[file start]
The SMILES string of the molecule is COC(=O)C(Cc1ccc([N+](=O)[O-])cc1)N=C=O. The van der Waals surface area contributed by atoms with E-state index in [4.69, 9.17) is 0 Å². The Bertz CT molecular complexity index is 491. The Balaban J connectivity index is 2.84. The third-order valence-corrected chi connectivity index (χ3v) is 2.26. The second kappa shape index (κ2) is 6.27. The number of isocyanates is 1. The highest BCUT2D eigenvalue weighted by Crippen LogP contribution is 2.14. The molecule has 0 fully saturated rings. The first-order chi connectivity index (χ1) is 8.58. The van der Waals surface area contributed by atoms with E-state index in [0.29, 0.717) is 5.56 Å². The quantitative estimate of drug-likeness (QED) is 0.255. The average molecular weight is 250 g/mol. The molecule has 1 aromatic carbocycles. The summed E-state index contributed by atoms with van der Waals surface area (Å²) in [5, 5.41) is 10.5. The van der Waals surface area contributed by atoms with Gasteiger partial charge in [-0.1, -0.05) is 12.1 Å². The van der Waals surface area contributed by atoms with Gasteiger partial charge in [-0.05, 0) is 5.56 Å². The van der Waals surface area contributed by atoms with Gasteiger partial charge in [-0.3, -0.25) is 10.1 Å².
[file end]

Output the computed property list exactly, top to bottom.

The SMILES string of the molecule is COC(=O)C(Cc1ccc([N+](=O)[O-])cc1)N=C=O. The van der Waals surface area contributed by atoms with E-state index in [4.69, 9.17) is 0 Å². The Bertz CT molecular complexity index is 491. The Balaban J connectivity index is 2.84. The third-order valence-corrected chi connectivity index (χ3v) is 2.26. The second kappa shape index (κ2) is 6.27. The number of isocyanates is 1. The highest BCUT2D eigenvalue weighted by Crippen LogP contribution is 2.14. The molecule has 0 fully saturated rings. The first-order chi connectivity index (χ1) is 8.58. The van der Waals surface area contributed by atoms with E-state index in [0.29, 0.717) is 5.56 Å². The quantitative estimate of drug-likeness (QED) is 0.255. The average molecular weight is 250 g/mol. The molecule has 1 aromatic carbocycles. The summed E-state index contributed by atoms with van der Waals surface area (Å²) in [5, 5.41) is 10.5. The van der Waals surface area contributed by atoms with Gasteiger partial charge in [-0.1, -0.05) is 12.1 Å². The van der Waals surface area contributed by atoms with Gasteiger partial charge in [-0.05, 0) is 5.56 Å². The van der Waals surface area contributed by atoms with Gasteiger partial charge in [-0.3, -0.25) is 10.1 Å².